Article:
However we are not all there yet, and as such “Full-Trust” for on-premises is still a go, with a few tweaks to the way you develop them you can be happy that the migration later will be less painful. Until someone creates a tool that can import your WSP, and re-create it as an App you we will always have to re-work.

To help the Developers out I recommend heading over to and look through the samples that are there. Going here and filtering to “Apps for SharePoint” will give you great examples of what other developers and Microsoft have done. This should help in choosing whether the next solution should be “Full-Trust” or “App” Code.

As a person who likes servers to run happily and as much I often enjoy trying to figure weird stuff out, I would rather not trawl through endless ULS logs or read through code to see what the “Full-Trust” code is doing wrong. If I can advocate moving code from the servers then that is a great motive to build “App” now.

My message to all SharePoint Developers is to embrace the “App Model“, come to like it, won’t say “LOVE IT“, don’t think anyone loves writing SharePoint Code (just kidding). Study the samples, walk through the code over in the “Patterns and Practices” repository ( and write your first “App“!!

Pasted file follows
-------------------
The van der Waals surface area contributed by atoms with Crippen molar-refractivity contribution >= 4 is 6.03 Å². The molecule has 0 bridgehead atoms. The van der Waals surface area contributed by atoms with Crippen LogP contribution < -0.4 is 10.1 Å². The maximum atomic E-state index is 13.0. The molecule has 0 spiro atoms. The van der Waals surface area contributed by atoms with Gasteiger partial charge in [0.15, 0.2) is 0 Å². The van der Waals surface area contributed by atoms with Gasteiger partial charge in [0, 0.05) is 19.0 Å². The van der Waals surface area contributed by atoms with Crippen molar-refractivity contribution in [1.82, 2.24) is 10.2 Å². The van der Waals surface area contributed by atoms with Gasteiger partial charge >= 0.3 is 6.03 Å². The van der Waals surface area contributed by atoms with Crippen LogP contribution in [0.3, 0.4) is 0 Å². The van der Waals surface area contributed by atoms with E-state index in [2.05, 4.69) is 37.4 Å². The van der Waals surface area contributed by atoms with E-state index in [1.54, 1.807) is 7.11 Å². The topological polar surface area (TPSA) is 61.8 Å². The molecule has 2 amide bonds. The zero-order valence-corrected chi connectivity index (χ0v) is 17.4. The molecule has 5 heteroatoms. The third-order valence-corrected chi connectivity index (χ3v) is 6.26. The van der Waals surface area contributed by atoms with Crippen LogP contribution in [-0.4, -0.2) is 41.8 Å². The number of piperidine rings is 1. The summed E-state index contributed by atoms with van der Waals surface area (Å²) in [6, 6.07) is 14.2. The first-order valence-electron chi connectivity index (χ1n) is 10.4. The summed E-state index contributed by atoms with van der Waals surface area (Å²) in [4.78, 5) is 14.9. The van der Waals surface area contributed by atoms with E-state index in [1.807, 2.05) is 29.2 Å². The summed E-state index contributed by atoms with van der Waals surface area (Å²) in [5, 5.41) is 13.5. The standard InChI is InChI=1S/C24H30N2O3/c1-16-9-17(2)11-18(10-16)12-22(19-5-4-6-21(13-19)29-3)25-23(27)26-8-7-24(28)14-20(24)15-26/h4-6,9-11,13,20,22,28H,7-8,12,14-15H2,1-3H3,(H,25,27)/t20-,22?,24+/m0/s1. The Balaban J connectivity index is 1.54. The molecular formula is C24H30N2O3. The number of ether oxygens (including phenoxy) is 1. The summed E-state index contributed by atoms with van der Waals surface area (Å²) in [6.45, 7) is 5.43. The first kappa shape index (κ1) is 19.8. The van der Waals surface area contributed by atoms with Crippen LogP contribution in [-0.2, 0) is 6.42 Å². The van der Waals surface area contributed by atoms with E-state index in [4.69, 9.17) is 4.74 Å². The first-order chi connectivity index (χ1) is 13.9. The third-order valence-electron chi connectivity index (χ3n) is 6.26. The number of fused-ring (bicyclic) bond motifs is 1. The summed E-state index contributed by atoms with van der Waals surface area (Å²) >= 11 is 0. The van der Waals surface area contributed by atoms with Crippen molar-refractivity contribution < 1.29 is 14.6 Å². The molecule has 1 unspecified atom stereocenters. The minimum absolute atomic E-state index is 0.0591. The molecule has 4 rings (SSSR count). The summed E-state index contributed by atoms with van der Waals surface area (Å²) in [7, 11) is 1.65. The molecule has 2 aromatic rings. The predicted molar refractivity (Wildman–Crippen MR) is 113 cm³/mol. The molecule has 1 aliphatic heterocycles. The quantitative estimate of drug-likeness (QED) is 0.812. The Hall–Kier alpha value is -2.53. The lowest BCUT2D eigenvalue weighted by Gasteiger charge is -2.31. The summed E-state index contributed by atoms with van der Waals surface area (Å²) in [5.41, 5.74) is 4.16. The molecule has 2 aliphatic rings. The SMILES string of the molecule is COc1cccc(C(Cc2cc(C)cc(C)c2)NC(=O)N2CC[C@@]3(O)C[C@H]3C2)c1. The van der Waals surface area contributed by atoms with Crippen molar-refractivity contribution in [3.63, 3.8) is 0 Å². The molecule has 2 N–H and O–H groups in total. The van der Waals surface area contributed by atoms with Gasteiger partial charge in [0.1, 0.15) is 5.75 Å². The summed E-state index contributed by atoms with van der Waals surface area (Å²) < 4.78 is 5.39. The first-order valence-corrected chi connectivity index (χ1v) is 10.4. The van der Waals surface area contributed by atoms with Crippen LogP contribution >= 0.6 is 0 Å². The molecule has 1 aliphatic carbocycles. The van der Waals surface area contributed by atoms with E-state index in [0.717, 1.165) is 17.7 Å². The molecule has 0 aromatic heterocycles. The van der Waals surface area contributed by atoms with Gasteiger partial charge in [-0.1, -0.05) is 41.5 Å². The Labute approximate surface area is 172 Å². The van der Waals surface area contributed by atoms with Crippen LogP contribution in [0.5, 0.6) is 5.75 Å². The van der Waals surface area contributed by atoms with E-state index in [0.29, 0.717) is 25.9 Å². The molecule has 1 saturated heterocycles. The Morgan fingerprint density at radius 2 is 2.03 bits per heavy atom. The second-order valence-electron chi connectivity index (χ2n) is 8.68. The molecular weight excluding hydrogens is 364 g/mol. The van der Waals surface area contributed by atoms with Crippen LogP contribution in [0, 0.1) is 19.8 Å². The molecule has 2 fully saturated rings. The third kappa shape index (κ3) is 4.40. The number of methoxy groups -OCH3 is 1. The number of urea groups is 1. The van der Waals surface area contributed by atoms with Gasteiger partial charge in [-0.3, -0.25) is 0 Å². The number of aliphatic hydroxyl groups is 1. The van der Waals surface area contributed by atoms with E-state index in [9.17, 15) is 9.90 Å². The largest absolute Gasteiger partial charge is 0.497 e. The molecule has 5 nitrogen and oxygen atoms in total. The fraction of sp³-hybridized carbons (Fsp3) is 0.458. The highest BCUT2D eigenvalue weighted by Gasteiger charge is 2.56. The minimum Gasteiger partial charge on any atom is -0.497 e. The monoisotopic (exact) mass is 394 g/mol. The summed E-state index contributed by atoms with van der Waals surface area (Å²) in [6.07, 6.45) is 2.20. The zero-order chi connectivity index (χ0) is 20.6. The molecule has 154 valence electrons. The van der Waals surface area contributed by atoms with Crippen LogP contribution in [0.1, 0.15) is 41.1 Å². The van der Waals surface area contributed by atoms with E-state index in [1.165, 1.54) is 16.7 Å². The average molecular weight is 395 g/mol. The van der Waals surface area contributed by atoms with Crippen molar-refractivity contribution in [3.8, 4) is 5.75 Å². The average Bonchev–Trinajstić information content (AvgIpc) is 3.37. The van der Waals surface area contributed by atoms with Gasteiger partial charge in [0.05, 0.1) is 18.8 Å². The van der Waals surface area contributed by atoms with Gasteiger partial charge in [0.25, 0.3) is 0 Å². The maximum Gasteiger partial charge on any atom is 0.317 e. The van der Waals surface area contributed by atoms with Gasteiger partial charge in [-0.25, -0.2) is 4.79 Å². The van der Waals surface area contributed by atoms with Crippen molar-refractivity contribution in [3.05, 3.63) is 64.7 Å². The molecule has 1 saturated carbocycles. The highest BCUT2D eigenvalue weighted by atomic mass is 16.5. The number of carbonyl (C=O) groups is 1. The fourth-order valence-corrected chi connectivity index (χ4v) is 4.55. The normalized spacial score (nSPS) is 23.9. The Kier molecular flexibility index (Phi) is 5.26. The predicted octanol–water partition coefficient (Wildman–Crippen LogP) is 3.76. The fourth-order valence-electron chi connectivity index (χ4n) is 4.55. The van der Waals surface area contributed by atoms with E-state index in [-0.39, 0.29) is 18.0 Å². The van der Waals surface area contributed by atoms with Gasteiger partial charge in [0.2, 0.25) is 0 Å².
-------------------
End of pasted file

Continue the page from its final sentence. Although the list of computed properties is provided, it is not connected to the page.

The “App Model and Cloud Train” is moving quickly, and will continue to move with or without us.

Liam Cleary

I work as an Associate Director for Protiviti in Virginia. My main focus is to ensure that SharePoint can either natively or with minimal customization meet the business requirement securely. I am currently a SharePoint MVP focused on Architecture but also cross the boundary into Development and Security. I am often found at user groups, conferences speaking, offering advice, spending time in the community, teaching my kids how to code, raspberry PI programming, hacking the planet and sometimes building Lego robots.